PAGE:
Of course today’s readers will always love the whisper of a crisp new page or the musty whiff of an old one, but for tomorrow’s, it may be a finger-flick on a touchpad that will spark the associations. The objects are not the source of the power, they merely absorb some of it and radiate it over time. The power comes from written stories: from the particular way reading brings stories to life in the human imagination.
publishing  editing  books  fiction  working  trust  feminism  pride  via:tealtan 
june 2012 by robertogreco
dianakimball/mentoring - GitHub
"the opportunity to offer guidance from experience is a gift…"We don't describe ourselves as 'bursting with pride' over our own success, but we do for others…" … reward requires commitment: "to generate the emotional reward of naches, we have to throw ourselves into the act of mentoring."

As we live and work on this electric frontier, it's important to build and renew our own traditions. My goal with /mentoring is to encourage people to believe in one another, and to make it the easiest, most natural thing in the world to express and welcome that belief."

Examples:
http://blog.dianakimball.com/mentoring
http://revolution.is/diana-kimball/
http://geemus.com/mentoring
http://nickd.org/mentoring/
http://www.michaelgalpert.com/mentoring
http://kvans.squarespace.com/mentoring/
http://adambrault.com/mentoring
http://trash.davidcole.me/mentoring
http://patrickewing.info/mentoring

[Twitter @mentoring and Wiki at: https://github.com/dianakimball/mentoring/wiki ]
mentoring  dianakimball  networkedlearning  networks  education  unschooling  deschooling  learning  pride  naches  gratification  gamechanging  generosity  growth  mentorship 
september 2011 by robertogreco
aalbright.tumblr : There’s no doubt about it—I love the...
A meandering, evocative post from one member of the inaugural NMY gang. Two choice quotes:

"If NMY has taught me anything, though, it has taught me to ask questions, to put scrutiny to everything and to just plain think about the world I live in—to realize that things are never quite as they seem."

"For a long time, I held the belief that anything other than “hard work” was a waste of time and money. But what happens to you when you trim all the fat off of your steak and never spend a relaxed afternoon in an art museum?

Your morale goes down. Life gets boring. You get fatigued. And in the long run, you’re probably less creative and productive than if you just got outside every now and again. What I am realizing is that just as much as we need to hunker down and get stuff done, we need to also take pause."
anthonyalbright  tcsnmy  tcsnmy8  cv  teaching  learning  pride  life  pause  ego  wisdom  beauty  joy  pleasure  balance  observation  noticing  attention 
january 2011 by robertogreco
geek.teacher » Blog Archive » On #edcampoc
"I sat in some great sessions. Rob Grecco did something awesome: he brought his middle school students from his private, progressive school, & had them do a panel discussion on Student-led Urban Adventures. The students had to plan their itineraries and keep to a strict budget on a weeklong field trip to San Francisco. They were intelligent & insightful, doing a great job of representing their school. Afterwards one of the students, Taylor, came over & introduced himself to me. The students were a class act all the way."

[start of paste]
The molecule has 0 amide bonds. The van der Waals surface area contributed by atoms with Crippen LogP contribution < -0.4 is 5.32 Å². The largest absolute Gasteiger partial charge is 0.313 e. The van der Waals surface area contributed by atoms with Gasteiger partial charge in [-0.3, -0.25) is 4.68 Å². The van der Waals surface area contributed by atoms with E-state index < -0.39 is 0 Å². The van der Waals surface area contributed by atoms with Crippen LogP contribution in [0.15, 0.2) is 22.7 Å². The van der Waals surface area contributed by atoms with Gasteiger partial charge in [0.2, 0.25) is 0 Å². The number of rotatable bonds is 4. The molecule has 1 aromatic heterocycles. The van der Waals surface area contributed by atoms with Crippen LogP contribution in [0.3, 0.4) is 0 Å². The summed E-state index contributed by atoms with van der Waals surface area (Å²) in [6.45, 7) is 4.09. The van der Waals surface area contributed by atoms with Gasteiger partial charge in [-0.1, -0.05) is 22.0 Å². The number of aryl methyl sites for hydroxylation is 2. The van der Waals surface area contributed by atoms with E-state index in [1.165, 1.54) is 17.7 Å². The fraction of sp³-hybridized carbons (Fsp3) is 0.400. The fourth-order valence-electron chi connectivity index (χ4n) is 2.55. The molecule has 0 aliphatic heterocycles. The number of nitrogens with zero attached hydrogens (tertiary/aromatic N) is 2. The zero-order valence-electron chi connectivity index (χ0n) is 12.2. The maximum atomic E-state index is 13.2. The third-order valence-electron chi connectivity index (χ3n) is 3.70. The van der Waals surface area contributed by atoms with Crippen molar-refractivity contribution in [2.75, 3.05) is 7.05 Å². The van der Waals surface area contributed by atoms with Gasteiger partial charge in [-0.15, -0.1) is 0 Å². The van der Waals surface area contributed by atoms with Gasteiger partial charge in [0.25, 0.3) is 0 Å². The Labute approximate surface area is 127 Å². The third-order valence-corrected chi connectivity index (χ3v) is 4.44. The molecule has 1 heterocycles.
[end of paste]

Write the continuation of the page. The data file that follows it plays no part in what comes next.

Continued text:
"The standout moment of the whole session [Things That Suck] was when one of Rob’s students participated in our discussion on disciplinary practices. She described the way things are handled at her school and described traditional practices like having students sit in the corner as “ineffective.” Love it."
edcampoc  dancallahan  edcampoc2011  edcamp  tcsnmy  cv  ego  pride  students  education  learning  classtrips  discipline  thingsthatsuck 
january 2011 by robertogreco
EdCampOC 2011 | Organic Learning
"Students & teachers from The Children’s School in San Diego shared how their school, centered around project based learning, allows students to follow their passions in learning. Teachers shared their learning spaces on Tumblr (see sidebar on this blog for other classes) & talked about how their one-to-one program was about learning & not about technology. Students were articulate & open about their learning & had an easy, comfortable relationship with their teachers. Oh, how I wish this could happen in all of our schools. I thought it funny that some were referring to this school as the “hippie school”. I could relate. It was great to see that the students were actively participating in other sessions throughout the day. They truly were cultivating life long learning not only with their words, but with their actions."

"especially liked tweet by Matt Arguello, commenting on one of students from TCS, on discipline…"
janicestearns  tcsnmy  ego  students  edcamp  edcampoc  edcampoc2011  schools  education  teaching  projectbasedlearning  cv  pride  learning  progressive  pbl 
january 2011 by robertogreco
Derek Powazek - San Francisco Values
"I’ve lived in San Francisco for 15 years, which is 15 years more than anyone connected to this ad [in support of Proposition 8]. San Francisco changed my life. I found a career here. I was married here. I bought property here. I’m never, ever leaving. So I think I can speak to what San Francisco Values really are. Here are a few of them. [Bulleted list here]…

I believe San Franciscans embody the best American values: bravery, liberty, tolerance, and opportunity. I look around San Francisco and I see people who risked everything to move to a place where they could be free. People who decided, out a mix of idealism and insanity, that they could make a more perfect union that values life, liberty, and the pursuit of happiness.

San Francisco values and American values are one and the same."
sanfrancisco  rights  politics  humanity  us  derekpowazek  values  pride  bravery  freedom  liberty  toleranceopportunity  progressivism  reinvention  perseverance  love  coffee  community  coffeehouses  idealism 
september 2010 by robertogreco